The Pope’s message stresses that destitution “does not coincide with poverty;” destitution is “poverty without confidence, without solidarity, without hope.” “Many people are forced to endure destitution due to unjust social conditions, lack of work that deprives them of the dignity of bringing sustenance home, due to a lack of equality, of access to the right to health and education,” regrets the Pope (Lent message in 2014).
In human and social relations, the defence of individual rights can leave the poor even more distant from the recognition of their basic rights and their human dignity. Poverty is, largely, the result of the absence of a true solidarity, social justice, and Christian spirit. The same may happen among peoples. The Pope Paul VI, in his Encyclical “Populorum Progressio” (1966), about the development of peoples, already recommended the “more privileged” countries to give up some of their advantages in order to offer, with more generosity, their property to the “poorer peoples.” Instead of insisting on the assertion of their rights, the richest economies should pay attention to the clamour of the poorest (cf. 289).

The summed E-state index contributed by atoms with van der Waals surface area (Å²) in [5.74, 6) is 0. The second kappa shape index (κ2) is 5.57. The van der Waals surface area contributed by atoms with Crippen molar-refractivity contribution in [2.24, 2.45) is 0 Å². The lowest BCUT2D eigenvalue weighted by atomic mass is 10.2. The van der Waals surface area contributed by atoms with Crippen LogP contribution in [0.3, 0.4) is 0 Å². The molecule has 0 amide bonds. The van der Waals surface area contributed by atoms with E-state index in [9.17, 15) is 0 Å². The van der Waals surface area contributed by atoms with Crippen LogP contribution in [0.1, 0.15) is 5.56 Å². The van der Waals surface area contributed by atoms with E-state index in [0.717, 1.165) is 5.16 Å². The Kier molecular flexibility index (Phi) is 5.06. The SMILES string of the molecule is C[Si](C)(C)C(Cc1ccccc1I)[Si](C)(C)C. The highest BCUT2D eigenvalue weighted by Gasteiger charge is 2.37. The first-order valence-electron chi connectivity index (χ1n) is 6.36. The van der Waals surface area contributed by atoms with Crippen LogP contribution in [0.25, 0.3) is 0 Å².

The SSVP international General Council takes advantage of the date of the “World Day of the Poor” to invite all the Vincentian Conferences in the world to reflect on the situation of exclusion, vulnerability and poverty (material and spiritual) in which we live. From the very beginning, in 1833, our founders set for us these purposes: to pray and to work for the eradication of the various forms of poverty, seeking the dignity of the underprivileged for their integration in the community life, bringing them the joy of the Gospel. Saint Vincent de Paul tells us: “Give me a man of prayer and he will be able of anything.”
The General Council firmly reiterates that all our international structure is always ready to act on the eradication of all the forms of poverty. Let us join other entities, organizations, and initiatives having the same purpose, so that the “World Day of the Poor” is not just a day, but a daily regular action of fraternal and solidarity assistance, for the good of humanity and for the honour and glory of Jesus Christ.
I finish this text quoting a very emotional passage of Pope Francis’ message on the celebration of the “World Day of the Poor” in 2017: “Let us not think of the poor only as recipients of a good work of volunteering, practiced once a week, let alone of improvised gestures of good will to soothe our consciences. These experiences, although valid and useful (which certainly meet the needs of so many of our brothers and make up for the injustice that we often cause), should open us to a true encounter with the poor and give rise to a sharing, which would become a way of life.”
I beg all Conferences and Councils to engage effectively in the different activities scheduled in the Catholic parishes and dioceses in order to reflect on the “World Day of the Poor.”
Author: Renato Lima de Oliveira